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Can Flip Flops And Baseball Caps Be Linked To Skin Cancer - HER Week In Health

By EmpowHER
 
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In this edition of EmpowHER's "HER Week In Health", for the week of July 15, 2011, Bailey Mosier covers a study that may link the increased popularity of flip flops and baseball caps to increases in skin cancer, the affect good posture may have on your ability to handle pain, and a study on the importance of sitting down and enjoying meals with your entire family.

Hi, I'm Bailey Mosier and this is EmpowHER's HER Week In Health.

In this week’s edition experts warn that wearing flip flops and baseball caps increases one’s risk of developing skin cancer, we learn that sitting up straight can increase your pain threshold and we find out just how important it is to schedule regular sit-down meals with the entire family.

A dermatologist from Loyola University Medical Center says flip flops and baseball caps are to blame for the increased risk of developing skin cancer.

Until caps and flip flops came around, people wore sneakers and wide-brimmed hats. Now, ears and the tops of the feet are often left exposed and forgotten about when putting on sunscreen.

The researchers advise maybe leaving those summer staples behind and opting for the more covering kind and to be sure to lather on the sunscreen.

In a new study published in the Journal of Experimental Social Psychology, researchers found that by simply portraying better posture, people feel more powerful, in control and are can more comfortably handle pain than those who display neutral or submissive postures.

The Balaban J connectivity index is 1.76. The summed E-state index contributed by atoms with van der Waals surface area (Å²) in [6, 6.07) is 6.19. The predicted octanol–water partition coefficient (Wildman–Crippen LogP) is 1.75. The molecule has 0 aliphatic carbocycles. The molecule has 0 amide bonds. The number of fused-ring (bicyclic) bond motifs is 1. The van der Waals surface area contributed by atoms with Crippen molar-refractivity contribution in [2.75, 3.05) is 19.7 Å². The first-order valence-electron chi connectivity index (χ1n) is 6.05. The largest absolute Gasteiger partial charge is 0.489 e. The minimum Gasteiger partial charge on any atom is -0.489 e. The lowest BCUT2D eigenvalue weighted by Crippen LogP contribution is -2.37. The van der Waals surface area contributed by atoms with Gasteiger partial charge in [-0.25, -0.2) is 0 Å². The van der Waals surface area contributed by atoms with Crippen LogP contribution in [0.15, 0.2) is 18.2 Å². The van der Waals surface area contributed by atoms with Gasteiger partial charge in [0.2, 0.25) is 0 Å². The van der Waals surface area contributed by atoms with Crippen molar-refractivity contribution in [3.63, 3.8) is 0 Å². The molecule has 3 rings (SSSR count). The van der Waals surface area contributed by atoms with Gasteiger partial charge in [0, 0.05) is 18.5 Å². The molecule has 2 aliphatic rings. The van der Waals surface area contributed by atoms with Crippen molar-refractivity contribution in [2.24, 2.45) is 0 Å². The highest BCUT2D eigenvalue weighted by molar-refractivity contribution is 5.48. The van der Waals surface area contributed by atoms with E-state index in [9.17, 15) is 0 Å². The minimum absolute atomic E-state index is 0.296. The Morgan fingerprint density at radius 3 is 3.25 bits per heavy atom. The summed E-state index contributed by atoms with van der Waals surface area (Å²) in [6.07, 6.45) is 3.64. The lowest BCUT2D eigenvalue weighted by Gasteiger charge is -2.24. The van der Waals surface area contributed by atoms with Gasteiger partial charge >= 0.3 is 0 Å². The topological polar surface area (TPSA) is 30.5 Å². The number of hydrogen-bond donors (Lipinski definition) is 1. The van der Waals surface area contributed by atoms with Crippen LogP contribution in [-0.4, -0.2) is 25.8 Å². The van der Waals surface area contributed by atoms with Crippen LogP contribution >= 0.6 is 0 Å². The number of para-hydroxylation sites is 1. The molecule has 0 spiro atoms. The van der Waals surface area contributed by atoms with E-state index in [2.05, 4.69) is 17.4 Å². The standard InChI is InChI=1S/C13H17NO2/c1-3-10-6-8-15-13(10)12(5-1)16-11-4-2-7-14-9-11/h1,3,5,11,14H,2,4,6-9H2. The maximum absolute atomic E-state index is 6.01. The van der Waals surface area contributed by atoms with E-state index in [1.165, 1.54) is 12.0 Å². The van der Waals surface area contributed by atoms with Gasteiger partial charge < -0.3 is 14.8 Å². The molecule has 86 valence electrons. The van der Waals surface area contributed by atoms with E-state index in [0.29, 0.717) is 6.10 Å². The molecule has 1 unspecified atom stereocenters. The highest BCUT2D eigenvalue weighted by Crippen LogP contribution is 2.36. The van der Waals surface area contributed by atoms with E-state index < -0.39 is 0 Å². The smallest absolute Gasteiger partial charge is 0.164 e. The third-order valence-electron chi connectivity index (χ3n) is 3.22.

Experts say that the notion of curling up into a ball when in pain is actually the exact opposite of what you should do. They even go so far as to suggest that sitting up straight can lessen the pain of remembering a breakup or thinking of someone you’ve lost.

So next time you’re feeling down, sit up and ease the troubles away.

According to a professor at the University of Illinois’ Family Resiliency Center, teenagers who regularly sit down to meals with their family are less likely to develop eating disorders or be obese.

Researchers analyzed more than 182,000 children and adolescents and found that teens who eat at least five meals a week with their families are 35 percent less likely to engage in disordered eating than teens who don’t.

Families who share meals together are more likely to be connected. Experts say that both parents and teens find value in the exchange that happens at mealtime and that teens actually embrace this time as an opportunity to express themselves freely.

As hectic as schedules can get, a little extra planning and some more sit-down meals can go a long way for your kids’ health and well-being.

That wraps up your EmpowHER HER Week In Health. Join me here, at EmpowHER.com every Friday as we recap the latest in women’s health.

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